Bobcat, captured on Staten Island, hunkers down in Long Island
Vet treating feisty feline at refuge; Grasmere doesn't miss the lynx that prowled
Friday, February 06, 2009
By PHIL HELSEL
ADVANCE STAFF WRITER
STATEN ISLAND, N.Y. -- A 30-pound bobcat that had been running free for weeks in Grasmere is now at a Long Island wildlife refuge, where she was described as "aggressive" but otherwise healthy.
The cat, which was declawed, was almost certainly kept as a pet before it was lured into a trap with chicken livers Wednesday afternoon.
The approximately 1-year-old female was taken to Wildlife in Need of Rescue in Nassau County, where it will be treated by a vet and kept in isolation for the next 10 days as a precaution.
"She's acting normal for a bobcat, which is aggressive," said Bob Horvath, who runs the nonprofit rehabilitation center in Massapequa. "They don't usually respond like your average housecat."
The animal, which is somewhat underweight, had been reported prowling around Brady's Pond behind Fingerboard Road since at least Thanksgiving. It was trapped by a homeowner on Delphine Lane Wednesday afternoon and turned over to Animal Care and Control, which sent it to Horvath.
No owner has come forward, and police said they consider the case closed.
Several neighborhood residents said the cat was once the pet of a couple that split up. Left with an owner that didn't want it, the animal was let outside, they said, but that could not be confirmed with the purported owner last night.
Horvath will find the bobcat a home at a nature preserve or zoo, although the animals are a fairly common attraction and many zoos already have a pair, he said.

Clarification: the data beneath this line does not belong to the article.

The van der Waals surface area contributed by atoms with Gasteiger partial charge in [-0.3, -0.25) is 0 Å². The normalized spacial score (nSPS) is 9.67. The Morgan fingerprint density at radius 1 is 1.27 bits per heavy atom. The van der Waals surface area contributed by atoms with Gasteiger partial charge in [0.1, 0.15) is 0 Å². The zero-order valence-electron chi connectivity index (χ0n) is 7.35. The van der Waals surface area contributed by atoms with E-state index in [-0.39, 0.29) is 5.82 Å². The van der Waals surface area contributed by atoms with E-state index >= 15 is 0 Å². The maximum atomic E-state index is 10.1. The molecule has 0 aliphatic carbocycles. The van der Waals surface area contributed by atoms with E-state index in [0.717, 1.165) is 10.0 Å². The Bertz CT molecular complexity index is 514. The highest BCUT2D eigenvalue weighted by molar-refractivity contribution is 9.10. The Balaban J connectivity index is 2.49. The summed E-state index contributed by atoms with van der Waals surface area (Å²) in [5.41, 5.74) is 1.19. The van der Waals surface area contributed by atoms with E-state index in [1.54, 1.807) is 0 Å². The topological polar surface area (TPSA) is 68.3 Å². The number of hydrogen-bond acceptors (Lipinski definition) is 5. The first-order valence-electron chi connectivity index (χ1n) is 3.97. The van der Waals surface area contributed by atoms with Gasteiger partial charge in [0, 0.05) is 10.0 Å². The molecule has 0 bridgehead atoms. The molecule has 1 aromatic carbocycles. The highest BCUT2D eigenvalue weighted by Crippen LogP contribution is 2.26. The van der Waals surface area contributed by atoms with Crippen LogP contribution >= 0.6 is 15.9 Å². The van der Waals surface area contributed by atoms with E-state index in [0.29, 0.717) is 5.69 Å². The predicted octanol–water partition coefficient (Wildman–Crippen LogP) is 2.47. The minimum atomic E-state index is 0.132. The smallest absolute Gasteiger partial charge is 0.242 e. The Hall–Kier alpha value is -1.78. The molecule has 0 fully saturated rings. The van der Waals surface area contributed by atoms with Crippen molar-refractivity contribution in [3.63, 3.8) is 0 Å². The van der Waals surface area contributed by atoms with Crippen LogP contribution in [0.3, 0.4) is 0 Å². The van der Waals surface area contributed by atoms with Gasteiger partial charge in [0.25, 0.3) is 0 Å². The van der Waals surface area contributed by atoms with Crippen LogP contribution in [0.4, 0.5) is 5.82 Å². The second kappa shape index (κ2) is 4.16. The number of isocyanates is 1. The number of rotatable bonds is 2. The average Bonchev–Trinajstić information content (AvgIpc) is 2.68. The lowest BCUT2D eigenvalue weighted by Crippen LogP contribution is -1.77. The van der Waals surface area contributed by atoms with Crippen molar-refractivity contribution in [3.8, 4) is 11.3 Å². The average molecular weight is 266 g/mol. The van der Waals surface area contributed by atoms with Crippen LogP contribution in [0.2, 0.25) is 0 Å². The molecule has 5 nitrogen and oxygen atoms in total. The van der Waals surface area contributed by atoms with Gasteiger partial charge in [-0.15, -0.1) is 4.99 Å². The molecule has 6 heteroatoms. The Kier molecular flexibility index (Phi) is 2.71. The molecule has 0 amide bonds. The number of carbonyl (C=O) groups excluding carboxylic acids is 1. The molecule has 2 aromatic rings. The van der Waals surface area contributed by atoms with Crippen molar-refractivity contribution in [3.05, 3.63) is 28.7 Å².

Rattled neighbors who'd been shocked to see the tall cat staring into windows or stalking perilously close to homes where small dogs are kept, expressed relief that the animal was trapped safely.
"Everybody wanted to see a happy ending, rather than if the cops came and had to shoot it," said Peter Martens, the trapper. "I'm glad it's going to a better place."
In rare instances in the past, rescued animals have been taken to the Staten Island Zoo, as in 2006 when five poisonous snakes were discovered during a Port Richmond apartment fire.
The Zoo's executive director, John Caltabiano, said it already has two 6-month-old bobcats preparing for their debut in a couple of weeks.
Bobcats are common in most of North America and range upstate. Even declawed, the cats can use their teeth as primary weapons. They typically hunt rodents and rabbits.
"She's not defenseless," Horvath said.
Phil Helsel is a news reporter for the Advance. He may be reached at firstname.lastname@example.org.
Learn more about big cats and Big Cat Rescue at http://www.bigcatrescue.org